Financial Matters Start-Up Funding

advertisement
Arab British Academy for Higher Education Financial Matters
Start-Up Funding
If you begin your business as an event planner in your own home, your start-up
costs can be almost nothing. Because you are spending your clients’ money, you
can get a deposit from them to cover purchases, or it may be possible for the
vendor to bill them directly. You may also be able to get local vendors to send you
items “on approval” for your clients to look at before buying. (See section 2.5 for
more information about working with vendors.) However, even if you don’t have
upfront costs for merchandise, you may have other costs, such as promotional
costs and office expenses. If so, you will need some working capital until the fees
from your clients begin rolling in.
Many entrepreneurs are optimistic about how much money they will earn from
their business, and that’s a good thing. Set your goals high. But don’t be as
optimistic about how quickly you will earn it. While you may be tremendously
successful right from the start and exceed your own expectations, it is wise to be
prepared for the possibility that it may take longer than expected until your
business earns enough to support you. A standard rule of thumb is to have six
months’ living expenses set aside beyond your start-up costs. Or you might
consider remaining at your current job and working part-time on your event
planning business until it is established.
Depending on the start-up costs you calculate in your business plan, you may find
you have all the money you need to get started in your savings account (or
available to spend on your credit cards). If your own resources won’t cover all the
things you would like to do with your business, you will need to look for financing.
One place to look for financing is from family members. They may be willing to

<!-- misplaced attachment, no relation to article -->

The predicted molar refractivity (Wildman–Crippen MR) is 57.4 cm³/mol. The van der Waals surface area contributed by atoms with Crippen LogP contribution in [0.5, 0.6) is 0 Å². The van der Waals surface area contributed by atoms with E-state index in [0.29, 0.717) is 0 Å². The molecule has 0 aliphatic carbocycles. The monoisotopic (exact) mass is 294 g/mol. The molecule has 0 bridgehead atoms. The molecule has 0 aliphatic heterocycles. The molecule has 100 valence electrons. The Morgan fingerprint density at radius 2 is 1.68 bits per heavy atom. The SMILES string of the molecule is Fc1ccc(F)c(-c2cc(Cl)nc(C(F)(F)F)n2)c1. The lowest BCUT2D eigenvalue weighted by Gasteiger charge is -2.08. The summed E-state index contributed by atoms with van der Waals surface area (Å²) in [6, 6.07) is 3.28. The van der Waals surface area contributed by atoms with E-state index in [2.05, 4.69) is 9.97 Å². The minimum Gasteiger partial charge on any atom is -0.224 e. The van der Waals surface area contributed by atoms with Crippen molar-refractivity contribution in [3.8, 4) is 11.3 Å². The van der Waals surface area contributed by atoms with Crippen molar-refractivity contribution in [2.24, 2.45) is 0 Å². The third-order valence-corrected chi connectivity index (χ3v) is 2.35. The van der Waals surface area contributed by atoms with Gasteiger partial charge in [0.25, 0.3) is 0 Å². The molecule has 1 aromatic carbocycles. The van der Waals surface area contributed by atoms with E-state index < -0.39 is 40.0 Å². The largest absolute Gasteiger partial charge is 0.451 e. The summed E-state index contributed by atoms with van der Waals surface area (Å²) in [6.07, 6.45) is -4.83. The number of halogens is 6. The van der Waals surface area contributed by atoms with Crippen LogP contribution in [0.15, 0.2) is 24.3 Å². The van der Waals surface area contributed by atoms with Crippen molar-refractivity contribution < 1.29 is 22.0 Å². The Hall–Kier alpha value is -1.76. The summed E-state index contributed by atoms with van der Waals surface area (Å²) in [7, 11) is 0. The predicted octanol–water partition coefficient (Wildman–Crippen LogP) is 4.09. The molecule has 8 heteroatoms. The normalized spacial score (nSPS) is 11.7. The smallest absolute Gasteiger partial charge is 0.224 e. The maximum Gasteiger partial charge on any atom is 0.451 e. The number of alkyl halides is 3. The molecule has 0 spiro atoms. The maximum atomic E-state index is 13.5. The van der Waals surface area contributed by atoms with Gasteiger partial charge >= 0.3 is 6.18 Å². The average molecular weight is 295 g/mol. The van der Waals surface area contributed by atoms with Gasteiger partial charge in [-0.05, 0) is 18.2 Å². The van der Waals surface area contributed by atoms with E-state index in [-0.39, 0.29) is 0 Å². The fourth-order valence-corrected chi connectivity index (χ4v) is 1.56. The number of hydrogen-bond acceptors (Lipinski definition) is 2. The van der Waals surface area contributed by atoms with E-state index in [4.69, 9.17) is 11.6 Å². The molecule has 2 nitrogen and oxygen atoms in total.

invest in your company or give you a loan to help you get started. To avoid any
misunderstandings, it’s wise to get any agreements in writing, even with family
members.
If you decide to approach a bank for a business loan, be prepared. They will want to
see
a loan proposal that includes these five things:
• How much money you want
• How long you want the money (i.e. the term of the loan before
repayment)
• What you are going to do with the money
• How you will repay the loan
• Collateral (assets you could sell to repay the bank if you don’t have enough
1 www.abahe.co.uk Arab British Academy for Higher Education money to make the payments)
When you prepare this document, ask for a little more money than you need. No
matter how good their business plan is, most people underestimate the amount of
money they need. It is very difficult to go back to the bank and get more money
when you’ve just gotten some. So get all you need at once, even if it seems like a
little more than you need.
You can find some additional advice about financing at:
SBA – Finding the Money You Need
http://www.sba.gov/financing/index.html
Nolo Resource Center
Click on Business and Human Resources, then on Starting a
Business, then on Financing Your Business
http://www.nolo.com
All Rights Reserved © Arab British Academy for Higher Education 2 www.abahe.co.uk 
Download